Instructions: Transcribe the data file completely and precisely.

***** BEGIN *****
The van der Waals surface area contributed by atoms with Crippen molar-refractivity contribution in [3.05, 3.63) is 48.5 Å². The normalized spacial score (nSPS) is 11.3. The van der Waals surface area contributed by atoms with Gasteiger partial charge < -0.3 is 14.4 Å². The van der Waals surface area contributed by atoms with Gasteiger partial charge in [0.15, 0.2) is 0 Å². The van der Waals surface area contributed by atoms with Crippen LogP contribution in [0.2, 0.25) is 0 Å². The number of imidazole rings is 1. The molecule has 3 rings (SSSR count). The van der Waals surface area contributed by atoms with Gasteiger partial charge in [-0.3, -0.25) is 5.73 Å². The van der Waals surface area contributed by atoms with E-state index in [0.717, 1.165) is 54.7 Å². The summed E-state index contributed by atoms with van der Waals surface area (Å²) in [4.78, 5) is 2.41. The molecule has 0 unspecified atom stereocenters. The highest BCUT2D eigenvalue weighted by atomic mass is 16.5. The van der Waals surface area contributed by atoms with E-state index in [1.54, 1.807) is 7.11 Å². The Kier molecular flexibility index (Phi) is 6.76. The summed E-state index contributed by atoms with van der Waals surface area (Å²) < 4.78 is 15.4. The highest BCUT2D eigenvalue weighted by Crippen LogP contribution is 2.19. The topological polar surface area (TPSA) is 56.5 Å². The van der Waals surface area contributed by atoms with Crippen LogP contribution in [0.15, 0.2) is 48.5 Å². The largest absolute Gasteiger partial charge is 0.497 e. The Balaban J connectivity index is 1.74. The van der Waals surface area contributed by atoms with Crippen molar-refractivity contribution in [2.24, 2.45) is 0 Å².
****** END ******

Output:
The van der Waals surface area contributed by atoms with Crippen molar-refractivity contribution in [3.05, 3.63) is 48.5 Å². The normalized spacial score (nSPS) is 11.3. The van der Waals surface area contributed by atoms with Gasteiger partial charge < -0.3 is 14.4 Å². The van der Waals surface area contributed by atoms with Gasteiger partial charge in [0.15, 0.2) is 0 Å². The van der Waals surface area contributed by atoms with Crippen LogP contribution in [0.2, 0.25) is 0 Å². The number of imidazole rings is 1. The molecule has 3 rings (SSSR count). The van der Waals surface area contributed by atoms with Gasteiger partial charge in [-0.3, -0.25) is 5.73 Å². The van der Waals surface area contributed by atoms with E-state index in [0.717, 1.165) is 54.7 Å². The summed E-state index contributed by atoms with van der Waals surface area (Å²) in [4.78, 5) is 2.41. The molecule has 0 unspecified atom stereocenters. The highest BCUT2D eigenvalue weighted by atomic mass is 16.5. The van der Waals surface area contributed by atoms with E-state index in [1.54, 1.807) is 7.11 Å². The Kier molecular flexibility index (Phi) is 6.76. The summed E-state index contributed by atoms with van der Waals surface area (Å²) < 4.78 is 15.4. The highest BCUT2D eigenvalue weighted by Crippen LogP contribution is 2.19. The topological polar surface area (TPSA) is 56.5 Å². The van der Waals surface area contributed by atoms with Crippen LogP contribution in [0.15, 0.2) is 48.5 Å². The largest absolute Gasteiger partial charge is 0.497 e. The Balaban J connectivity index is 1.74. The van der Waals surface area contributed by atoms with Crippen molar-refractivity contribution in [2.24, 2.45) is 0 Å².